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You sort of miss the point. The point of taxes to a lot of (not all) progressives isn't revenue generation, but rather "soaking the rich" or creating incentives for people to live a certain way.

Broad base taxes like a sales tax, don't really do that.

Given that most basic needs are exempt or zero-rated anyway, the gst isn't even particularly regressive. Even at my level of income (more or less the median), returning the GST to 7% might run up to $40/month, probably less. The lower your income, the higher portion of it you spend on groceries, rent, and other items that are not GST-able.

Consumption taxes can be regressive, but this is a much smaller effect than most progressives seem to think, and is easily offset by small transfers.

"Consumption taxes. Theory says that consumption taxes such as the GST are the least-disruptive way of generating tax revenue,"

Since consumption taxes tax economic activity, they negatively reinforce it. By contrast, property taxes positively reinforce economic activity, which may be undertaken to pay the taxes. (To be sure, if the activity increases the value of the property, that would reduce the reinforcement.) Why, then, are consumption taxes less disruptive than property taxes?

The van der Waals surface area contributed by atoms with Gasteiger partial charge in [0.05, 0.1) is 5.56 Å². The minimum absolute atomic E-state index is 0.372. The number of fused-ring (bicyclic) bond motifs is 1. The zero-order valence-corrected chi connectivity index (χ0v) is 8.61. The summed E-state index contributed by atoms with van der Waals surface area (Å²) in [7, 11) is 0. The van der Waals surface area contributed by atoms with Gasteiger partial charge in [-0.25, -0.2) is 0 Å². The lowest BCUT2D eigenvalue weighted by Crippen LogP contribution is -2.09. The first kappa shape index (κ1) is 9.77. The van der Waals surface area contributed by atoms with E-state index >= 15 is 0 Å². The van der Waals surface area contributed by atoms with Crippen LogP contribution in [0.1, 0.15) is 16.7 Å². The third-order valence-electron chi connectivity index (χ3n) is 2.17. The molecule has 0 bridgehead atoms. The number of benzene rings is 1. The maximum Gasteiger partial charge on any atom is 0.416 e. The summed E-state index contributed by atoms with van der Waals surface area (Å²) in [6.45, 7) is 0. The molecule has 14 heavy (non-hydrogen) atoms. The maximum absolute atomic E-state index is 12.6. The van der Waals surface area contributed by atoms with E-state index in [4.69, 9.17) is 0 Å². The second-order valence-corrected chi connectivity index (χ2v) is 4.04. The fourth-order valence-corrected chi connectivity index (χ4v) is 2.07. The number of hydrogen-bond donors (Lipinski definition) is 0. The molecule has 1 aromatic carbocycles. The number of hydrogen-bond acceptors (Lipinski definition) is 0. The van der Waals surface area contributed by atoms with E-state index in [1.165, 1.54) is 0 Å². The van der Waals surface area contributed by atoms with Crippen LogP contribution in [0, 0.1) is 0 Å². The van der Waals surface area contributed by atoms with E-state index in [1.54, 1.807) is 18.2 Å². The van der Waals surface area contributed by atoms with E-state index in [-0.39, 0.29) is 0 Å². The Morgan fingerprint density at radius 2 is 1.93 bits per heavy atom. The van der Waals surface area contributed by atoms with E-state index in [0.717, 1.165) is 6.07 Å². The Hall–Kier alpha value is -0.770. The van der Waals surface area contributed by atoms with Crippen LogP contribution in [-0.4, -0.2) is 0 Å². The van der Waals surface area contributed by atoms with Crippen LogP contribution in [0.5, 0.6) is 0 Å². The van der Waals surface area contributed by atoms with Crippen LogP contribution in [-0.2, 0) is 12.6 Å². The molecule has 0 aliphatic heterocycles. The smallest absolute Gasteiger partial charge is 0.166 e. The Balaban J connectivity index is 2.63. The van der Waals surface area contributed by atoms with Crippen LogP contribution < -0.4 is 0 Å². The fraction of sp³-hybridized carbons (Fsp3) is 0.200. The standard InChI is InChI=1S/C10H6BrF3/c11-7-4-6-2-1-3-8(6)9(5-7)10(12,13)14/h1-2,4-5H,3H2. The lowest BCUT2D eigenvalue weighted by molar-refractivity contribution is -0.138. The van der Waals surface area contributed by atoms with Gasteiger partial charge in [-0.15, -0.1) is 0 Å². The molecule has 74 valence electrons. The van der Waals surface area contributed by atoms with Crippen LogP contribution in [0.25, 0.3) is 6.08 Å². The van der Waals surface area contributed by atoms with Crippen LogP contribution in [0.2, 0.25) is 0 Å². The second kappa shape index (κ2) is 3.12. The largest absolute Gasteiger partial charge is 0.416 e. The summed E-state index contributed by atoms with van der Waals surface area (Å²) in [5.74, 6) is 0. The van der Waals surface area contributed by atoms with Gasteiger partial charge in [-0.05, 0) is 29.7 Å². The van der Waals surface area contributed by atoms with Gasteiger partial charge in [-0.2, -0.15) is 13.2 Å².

Many thanks. :)

I would argue that property taxes are a form of consumption tax (or a user tax, if you will). Still a better way to collect government revenue that taxing income.

Another thing that isn't generally discussed with respect to the "regressive" argument is that consumption taxes tend to have a naturally progressive element. I don't have data to support this view (so, I suppose I may be wrong), but in my experience poor people don't by BMWs and rich people do.

A family of four with an income of $32,000 receives a GST credit of $756. For this to be fair, their spending on GST-eligible items would have to be no more than 756 / 5% = $15,120, that is 45% of their income. Not likely, and even less likely under the HST.

The credit is clawed back for incomes over $32,000, even though in major cities the poverty line is $38,000 for this family.

You could, of course, increase the size of the credits. But then the tax won't be as effective as a source of revenue. That was Donnelly's point.

Michael Bliss wants a tax that will be paid *only* by the highest-income earners. You can debate whether or not that is a good idea, but you cannot possibly claim the GST could ever fit that bill.

Hey, so would I. But it's not that easy.

Tyronen -

For your family-of-four example above, a VAT like the GST is still progressive in that the family only pays it on their remaining $15K-or-so of purchases. A wealthier family will pay it on the entire, say, $70K of their spending. Surely $32K isn't too low-income to pay any tax at all: it's close to the average single earner salary in Canada.

In any case, setting the bar for a VAT cut-off is just a matter of tweaking the rebate amount until you're happy with the balance. $32K too low? Bump the rebate to $850. When done properly, it's just as progressive as income-taxation.